The aim of this analysis is to examine the characteristics of the Airbnb network, to verify the share of Airbnb offers that belong to the sharing economy and to identify the differences between the spatial distribution of the Airbnb network and the traditional hotel industry. The article is based on a unique dataset of web-scraped data on Airbnb listings in Warsaw (Poland), combined with district-level official statistics on the hotel industry. The analysis shows that only approximately 11% of offers belong to the sharing economy (“individuals granting each other temporary access to their under-utilised assets”), while at least one third of offers are provided by professional firms. The Airbnb network shows a strong centre-periphery pattern, with 75% of offers located within a range of 4.3 kilometres from the centre. The spatial concentration of Airbnb offers is strongly driven by their distance from metro lines, while it is weakly related to the amount of living space. On the district-level, the spatial distribution of Airbnb listings is correlated with that of the hotel industry, although Airbnb contributes to a more even spread of tourism in the city. The major contribution of this analysis is its presentation of the size and characteristics of the platform, which is essential for data-driven policy making.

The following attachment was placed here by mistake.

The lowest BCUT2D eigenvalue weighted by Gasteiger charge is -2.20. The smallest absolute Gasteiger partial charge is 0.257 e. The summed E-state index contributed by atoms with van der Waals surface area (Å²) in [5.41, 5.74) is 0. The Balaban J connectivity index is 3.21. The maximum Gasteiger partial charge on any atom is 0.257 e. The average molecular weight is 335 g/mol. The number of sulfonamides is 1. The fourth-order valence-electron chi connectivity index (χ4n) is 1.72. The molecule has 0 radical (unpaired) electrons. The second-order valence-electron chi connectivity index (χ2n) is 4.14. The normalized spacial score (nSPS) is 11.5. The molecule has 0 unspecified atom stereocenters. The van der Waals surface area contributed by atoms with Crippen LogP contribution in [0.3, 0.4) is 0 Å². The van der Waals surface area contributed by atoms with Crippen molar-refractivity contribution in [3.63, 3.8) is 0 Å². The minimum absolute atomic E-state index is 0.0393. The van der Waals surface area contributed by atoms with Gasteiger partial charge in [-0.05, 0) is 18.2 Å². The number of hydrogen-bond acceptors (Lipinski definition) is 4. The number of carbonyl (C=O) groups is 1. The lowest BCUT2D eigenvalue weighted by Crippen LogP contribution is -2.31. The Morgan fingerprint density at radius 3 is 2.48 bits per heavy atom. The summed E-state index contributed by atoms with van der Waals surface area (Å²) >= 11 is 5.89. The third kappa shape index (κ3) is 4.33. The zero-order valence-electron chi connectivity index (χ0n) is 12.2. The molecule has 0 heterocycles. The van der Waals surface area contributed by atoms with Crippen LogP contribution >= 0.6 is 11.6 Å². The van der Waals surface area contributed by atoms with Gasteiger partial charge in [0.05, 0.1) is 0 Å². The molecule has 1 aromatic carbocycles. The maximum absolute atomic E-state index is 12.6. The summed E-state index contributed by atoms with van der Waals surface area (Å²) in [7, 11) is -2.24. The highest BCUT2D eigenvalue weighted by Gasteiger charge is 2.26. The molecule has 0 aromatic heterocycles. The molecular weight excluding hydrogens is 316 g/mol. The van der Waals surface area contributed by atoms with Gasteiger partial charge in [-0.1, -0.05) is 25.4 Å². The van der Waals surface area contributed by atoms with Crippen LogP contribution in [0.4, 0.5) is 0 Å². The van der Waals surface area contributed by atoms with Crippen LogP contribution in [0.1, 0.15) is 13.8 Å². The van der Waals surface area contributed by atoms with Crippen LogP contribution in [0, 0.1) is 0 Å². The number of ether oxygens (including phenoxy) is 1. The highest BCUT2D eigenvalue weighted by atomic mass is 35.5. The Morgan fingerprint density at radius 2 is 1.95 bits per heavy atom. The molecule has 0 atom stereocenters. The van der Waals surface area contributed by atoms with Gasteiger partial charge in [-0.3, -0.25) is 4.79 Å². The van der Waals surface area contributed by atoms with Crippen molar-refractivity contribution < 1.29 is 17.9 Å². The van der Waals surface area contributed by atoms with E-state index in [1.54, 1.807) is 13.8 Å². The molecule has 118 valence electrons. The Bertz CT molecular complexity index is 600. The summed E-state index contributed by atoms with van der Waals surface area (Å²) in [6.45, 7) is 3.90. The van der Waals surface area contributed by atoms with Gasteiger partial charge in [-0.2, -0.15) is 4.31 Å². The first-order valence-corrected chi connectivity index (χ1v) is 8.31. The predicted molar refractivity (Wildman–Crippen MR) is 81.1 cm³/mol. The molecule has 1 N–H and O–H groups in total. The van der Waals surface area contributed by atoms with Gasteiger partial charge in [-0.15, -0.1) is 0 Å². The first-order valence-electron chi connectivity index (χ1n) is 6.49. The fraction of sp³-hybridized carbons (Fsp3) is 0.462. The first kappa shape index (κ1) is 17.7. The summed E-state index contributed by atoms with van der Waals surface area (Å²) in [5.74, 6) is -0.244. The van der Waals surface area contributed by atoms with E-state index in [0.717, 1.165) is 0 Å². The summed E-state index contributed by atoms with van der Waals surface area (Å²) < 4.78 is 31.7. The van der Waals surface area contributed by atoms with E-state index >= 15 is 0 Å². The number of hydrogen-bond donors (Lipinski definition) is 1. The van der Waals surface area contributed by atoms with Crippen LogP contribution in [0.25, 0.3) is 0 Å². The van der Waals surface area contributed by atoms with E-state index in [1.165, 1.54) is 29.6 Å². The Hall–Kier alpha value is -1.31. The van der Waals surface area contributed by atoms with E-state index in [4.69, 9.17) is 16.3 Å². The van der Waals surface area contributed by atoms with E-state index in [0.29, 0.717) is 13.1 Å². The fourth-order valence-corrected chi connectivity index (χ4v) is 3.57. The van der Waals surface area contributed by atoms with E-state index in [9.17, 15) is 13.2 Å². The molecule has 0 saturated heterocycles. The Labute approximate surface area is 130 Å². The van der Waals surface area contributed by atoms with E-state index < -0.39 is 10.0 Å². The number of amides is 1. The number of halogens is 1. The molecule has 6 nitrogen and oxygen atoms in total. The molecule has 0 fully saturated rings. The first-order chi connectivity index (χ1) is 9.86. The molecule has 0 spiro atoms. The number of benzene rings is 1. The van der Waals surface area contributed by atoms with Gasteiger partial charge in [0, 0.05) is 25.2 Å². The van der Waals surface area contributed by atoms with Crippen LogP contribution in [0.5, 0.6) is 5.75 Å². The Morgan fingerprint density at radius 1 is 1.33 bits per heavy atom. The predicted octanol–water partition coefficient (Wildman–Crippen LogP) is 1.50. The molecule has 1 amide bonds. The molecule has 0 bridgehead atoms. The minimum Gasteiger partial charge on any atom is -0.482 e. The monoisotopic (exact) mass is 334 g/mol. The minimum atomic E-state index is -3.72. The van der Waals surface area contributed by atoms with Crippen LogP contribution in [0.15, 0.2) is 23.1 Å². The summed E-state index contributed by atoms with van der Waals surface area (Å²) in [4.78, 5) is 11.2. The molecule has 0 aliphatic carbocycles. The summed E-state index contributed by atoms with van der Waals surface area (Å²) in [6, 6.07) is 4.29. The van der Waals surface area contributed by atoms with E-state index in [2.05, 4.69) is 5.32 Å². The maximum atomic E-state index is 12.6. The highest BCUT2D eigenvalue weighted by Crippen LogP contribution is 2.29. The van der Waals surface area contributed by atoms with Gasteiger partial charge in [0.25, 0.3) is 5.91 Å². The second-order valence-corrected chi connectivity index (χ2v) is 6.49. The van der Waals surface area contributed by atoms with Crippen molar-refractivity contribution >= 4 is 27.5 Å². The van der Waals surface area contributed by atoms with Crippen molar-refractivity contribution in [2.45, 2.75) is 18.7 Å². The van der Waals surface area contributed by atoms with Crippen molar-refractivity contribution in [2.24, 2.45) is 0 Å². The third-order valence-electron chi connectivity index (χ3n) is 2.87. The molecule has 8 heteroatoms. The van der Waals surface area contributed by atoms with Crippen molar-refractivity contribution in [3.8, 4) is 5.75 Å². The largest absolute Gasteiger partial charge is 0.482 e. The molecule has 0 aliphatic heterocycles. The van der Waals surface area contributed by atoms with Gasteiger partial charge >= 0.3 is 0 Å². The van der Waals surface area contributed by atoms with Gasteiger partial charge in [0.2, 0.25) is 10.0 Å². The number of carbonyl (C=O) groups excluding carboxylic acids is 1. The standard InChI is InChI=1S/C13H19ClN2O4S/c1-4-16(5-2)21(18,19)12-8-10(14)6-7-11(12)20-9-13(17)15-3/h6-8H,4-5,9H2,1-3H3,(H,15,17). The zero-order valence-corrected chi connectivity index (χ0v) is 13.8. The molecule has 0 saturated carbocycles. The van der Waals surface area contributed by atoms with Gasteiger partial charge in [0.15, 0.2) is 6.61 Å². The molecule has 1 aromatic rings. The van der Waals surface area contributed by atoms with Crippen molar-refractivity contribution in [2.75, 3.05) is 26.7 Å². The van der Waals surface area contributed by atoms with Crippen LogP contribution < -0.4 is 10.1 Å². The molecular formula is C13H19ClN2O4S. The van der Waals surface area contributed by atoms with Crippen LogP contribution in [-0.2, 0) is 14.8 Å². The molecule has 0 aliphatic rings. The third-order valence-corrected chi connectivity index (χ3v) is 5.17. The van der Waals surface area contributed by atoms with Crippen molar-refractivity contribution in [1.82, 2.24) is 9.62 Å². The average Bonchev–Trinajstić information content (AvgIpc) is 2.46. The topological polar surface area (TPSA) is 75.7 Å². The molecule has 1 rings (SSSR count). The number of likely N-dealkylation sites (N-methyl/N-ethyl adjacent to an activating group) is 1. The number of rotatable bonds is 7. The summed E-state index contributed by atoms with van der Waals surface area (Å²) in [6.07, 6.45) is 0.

The undeclared work is a complex and multifaceted phenomenon that has been present in all countries, regardless of its social and political establishment. Notwithstanding, the empirical evidence suggests that informal economy is more prevalent in countries with lower levels of GDP. Furthermore, the informal economy is present in sectors with lower level of capital and higher level of labour intensity. Therefore, the theory and everyday experience imply that the informal economy is more widespread among the services than the goods sectors. This paper provides an overview on the informal work and unofficial economy in the services sector in the former socialist countries in South East Europe. For the reduction of undeclared activities, it is necessary to simplify the procedures for establishing small businesses, to stabilize the tax system, to ensure high tax morale and trust in society and towards institutions, and to decrease the state regulatory burden.